What will endure from 2012?
In Other Words
It’s a typical practice around the new year to examine the year we are leaving behind. Sometimes it’s worthwhile to examine any personal gains or losses, or to assess a resolution made at this time last year. Sometimes, it’s interesting to wonder what, if anything, from this year was truly memorable. Did anything happen that will live in your mind, or the mind of the country, for years to come?
Earlier this year, I wrote a column about the coincidental fact that both the Oreo cookie and the Girl Scouts of America turned 100 in the same month. Since that time I couldn’t help but notice whenever I came across another mention of a noteworthy anniversary. To my surprise, there were plenty, both of products and events. Not only was 1912 the founding year of the Oreo and Girl Scouts, but also of L.L. Bean and Paramount pictures, all products and institutions that are still impacting modern life. One hundred years ago, along with the opening of the great Fenway Park in Boston, the Beverly Hills hotel opened its doors for the first time. On a darker side, 1912 was the year the Titanic sank and also marked the largest volcanic eruption in the 20th century with the eruption of the volcano Novarupta in Alaska, producing 30 times more ash than the eruption of Mount St. Helens.
Centennial anniversaries aren’t the only ones to be marked this year. One hundred and fifty years ago the Morrill Act was signed into law, creating the land grant college system which was an important milestone in creating affordable higher education for young Americans. One hundred and fifty years ago, our countrymen fought against each other at the Battle of Antietam, yet we were also optimistic enough to pass the Homestead Act, which was very significant in shaping much of our country.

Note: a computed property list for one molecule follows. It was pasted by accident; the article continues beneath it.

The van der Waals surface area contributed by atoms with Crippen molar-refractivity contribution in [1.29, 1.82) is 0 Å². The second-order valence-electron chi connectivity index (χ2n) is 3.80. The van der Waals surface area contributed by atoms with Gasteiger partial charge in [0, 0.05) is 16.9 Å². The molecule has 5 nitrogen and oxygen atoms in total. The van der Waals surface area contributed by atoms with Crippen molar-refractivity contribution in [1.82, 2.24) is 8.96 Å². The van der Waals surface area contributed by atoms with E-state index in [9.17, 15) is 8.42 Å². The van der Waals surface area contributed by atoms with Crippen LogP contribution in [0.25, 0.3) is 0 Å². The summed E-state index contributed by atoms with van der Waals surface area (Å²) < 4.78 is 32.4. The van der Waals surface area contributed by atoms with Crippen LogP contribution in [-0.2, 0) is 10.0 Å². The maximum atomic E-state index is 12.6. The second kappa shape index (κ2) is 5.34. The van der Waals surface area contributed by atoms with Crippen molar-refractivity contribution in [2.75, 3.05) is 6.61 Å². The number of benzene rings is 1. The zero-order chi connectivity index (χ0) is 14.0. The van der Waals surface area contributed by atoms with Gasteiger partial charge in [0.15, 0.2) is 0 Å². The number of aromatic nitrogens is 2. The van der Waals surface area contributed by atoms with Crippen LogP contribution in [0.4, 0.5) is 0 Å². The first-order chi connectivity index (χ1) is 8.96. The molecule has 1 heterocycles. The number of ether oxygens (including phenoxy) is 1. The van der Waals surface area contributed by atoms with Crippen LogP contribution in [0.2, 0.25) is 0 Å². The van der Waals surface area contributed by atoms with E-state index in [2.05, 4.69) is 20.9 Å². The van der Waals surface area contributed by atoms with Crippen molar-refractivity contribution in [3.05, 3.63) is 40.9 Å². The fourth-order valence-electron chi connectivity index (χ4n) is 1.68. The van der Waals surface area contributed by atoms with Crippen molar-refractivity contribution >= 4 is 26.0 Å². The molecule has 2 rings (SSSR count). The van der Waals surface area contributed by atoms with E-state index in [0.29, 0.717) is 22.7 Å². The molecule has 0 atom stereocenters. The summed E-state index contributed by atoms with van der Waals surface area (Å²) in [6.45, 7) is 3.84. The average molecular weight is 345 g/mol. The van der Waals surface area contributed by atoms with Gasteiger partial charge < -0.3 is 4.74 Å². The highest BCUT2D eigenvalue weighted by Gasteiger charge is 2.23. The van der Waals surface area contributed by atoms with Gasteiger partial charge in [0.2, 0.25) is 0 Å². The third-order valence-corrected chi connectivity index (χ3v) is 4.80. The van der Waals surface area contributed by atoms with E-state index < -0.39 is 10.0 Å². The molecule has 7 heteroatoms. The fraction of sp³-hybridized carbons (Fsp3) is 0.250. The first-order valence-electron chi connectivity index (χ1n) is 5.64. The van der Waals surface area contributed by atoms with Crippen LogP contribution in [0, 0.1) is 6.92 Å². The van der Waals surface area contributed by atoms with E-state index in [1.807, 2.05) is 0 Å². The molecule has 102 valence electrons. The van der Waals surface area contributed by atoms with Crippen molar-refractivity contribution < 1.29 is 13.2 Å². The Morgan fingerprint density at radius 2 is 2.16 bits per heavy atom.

There were a number of 50th anniversaries this year, as well. Close to home, this year marked a half-century for the Space Needle, as well as the country-wide networks of KOA campgrounds. Not to be forgotten is the little orange goldfish cracker, which children everywhere, my daughter included, have been enjoying for the last 50 years.
As I gathered this list, it made me wonder what made people in our past so industrious. I’ve spent time in other cultures where an innocuous church across the street can be 500 years old. In times like that, I’ve felt that America is a baby. But here is proof that things we create in America can last. And while maybe neither the Oreo or the Space Needle have such a concrete tie to history that a centuries-old church does, we can still celebrate the spirit of our industrious ancestors who came to this country looking to make things that would last for generations.
In our modern world of immediate satisfaction and viral communication, it might be assumed that everything might last forever. But among all the chaos, will there be anything worthwhile? Are we short-changing our creative selves by investing so much time into immediate gratification?
One hundred years isn’t as long as it sounds. One hundred years ago my great-grandmother had just arrived in this country, looking for a better life. One hundred years from now, maybe my great-grandchildren will look back on 2012 and be amazed that I was around for such a year, as I have often felt about my great-grandmother. If we had a crystal ball, would we be surprised by the things that are remembered 100 years from now? Will it only be remembered as a year where too many innocent lives were unfairly taken from us, or will there be something else — anything, please — that will last?
Thinking about these things that have lasted for so long makes me feel just how enduring some things can be, and also how short the years really are. Our time here may be short, but here is proof that the time we do have can be enduring. Here’s to another memorable year.